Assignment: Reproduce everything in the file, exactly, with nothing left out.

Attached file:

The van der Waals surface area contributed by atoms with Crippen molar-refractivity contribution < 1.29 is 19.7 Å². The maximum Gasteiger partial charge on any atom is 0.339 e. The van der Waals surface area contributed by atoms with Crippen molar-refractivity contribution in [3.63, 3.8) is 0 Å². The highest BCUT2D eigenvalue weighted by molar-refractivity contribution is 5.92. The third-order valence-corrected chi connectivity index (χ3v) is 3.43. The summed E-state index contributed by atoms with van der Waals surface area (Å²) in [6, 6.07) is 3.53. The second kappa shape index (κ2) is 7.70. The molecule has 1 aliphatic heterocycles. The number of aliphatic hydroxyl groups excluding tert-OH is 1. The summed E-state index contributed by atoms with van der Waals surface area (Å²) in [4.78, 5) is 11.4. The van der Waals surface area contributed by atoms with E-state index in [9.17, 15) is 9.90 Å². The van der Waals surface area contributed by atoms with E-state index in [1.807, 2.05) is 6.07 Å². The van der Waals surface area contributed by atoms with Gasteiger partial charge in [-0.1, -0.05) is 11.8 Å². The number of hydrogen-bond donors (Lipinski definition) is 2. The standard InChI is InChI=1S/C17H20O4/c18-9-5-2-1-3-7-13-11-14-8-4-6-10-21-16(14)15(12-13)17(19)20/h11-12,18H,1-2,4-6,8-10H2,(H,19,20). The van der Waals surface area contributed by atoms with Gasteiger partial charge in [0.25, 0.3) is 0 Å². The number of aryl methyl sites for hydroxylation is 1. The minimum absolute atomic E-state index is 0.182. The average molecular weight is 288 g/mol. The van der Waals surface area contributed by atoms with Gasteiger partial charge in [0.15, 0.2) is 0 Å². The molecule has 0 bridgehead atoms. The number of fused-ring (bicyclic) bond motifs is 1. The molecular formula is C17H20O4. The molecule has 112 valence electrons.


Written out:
The van der Waals surface area contributed by atoms with Crippen molar-refractivity contribution < 1.29 is 19.7 Å². The maximum Gasteiger partial charge on any atom is 0.339 e. The van der Waals surface area contributed by atoms with Crippen molar-refractivity contribution in [3.63, 3.8) is 0 Å². The highest BCUT2D eigenvalue weighted by molar-refractivity contribution is 5.92. The third-order valence-corrected chi connectivity index (χ3v) is 3.43. The summed E-state index contributed by atoms with van der Waals surface area (Å²) in [6, 6.07) is 3.53. The second kappa shape index (κ2) is 7.70. The molecule has 1 aliphatic heterocycles. The number of aliphatic hydroxyl groups excluding tert-OH is 1. The summed E-state index contributed by atoms with van der Waals surface area (Å²) in [4.78, 5) is 11.4. The van der Waals surface area contributed by atoms with E-state index in [9.17, 15) is 9.90 Å². The van der Waals surface area contributed by atoms with E-state index in [1.807, 2.05) is 6.07 Å². The van der Waals surface area contributed by atoms with Gasteiger partial charge in [-0.1, -0.05) is 11.8 Å². The number of hydrogen-bond donors (Lipinski definition) is 2. The standard InChI is InChI=1S/C17H20O4/c18-9-5-2-1-3-7-13-11-14-8-4-6-10-21-16(14)15(12-13)17(19)20/h11-12,18H,1-2,4-6,8-10H2,(H,19,20). The van der Waals surface area contributed by atoms with Gasteiger partial charge in [0.25, 0.3) is 0 Å². The number of aryl methyl sites for hydroxylation is 1. The minimum absolute atomic E-state index is 0.182. The average molecular weight is 288 g/mol. The van der Waals surface area contributed by atoms with Gasteiger partial charge in [0.15, 0.2) is 0 Å². The molecule has 0 bridgehead atoms. The number of fused-ring (bicyclic) bond motifs is 1. The molecular formula is C17H20O4. The molecule has 112 valence electrons.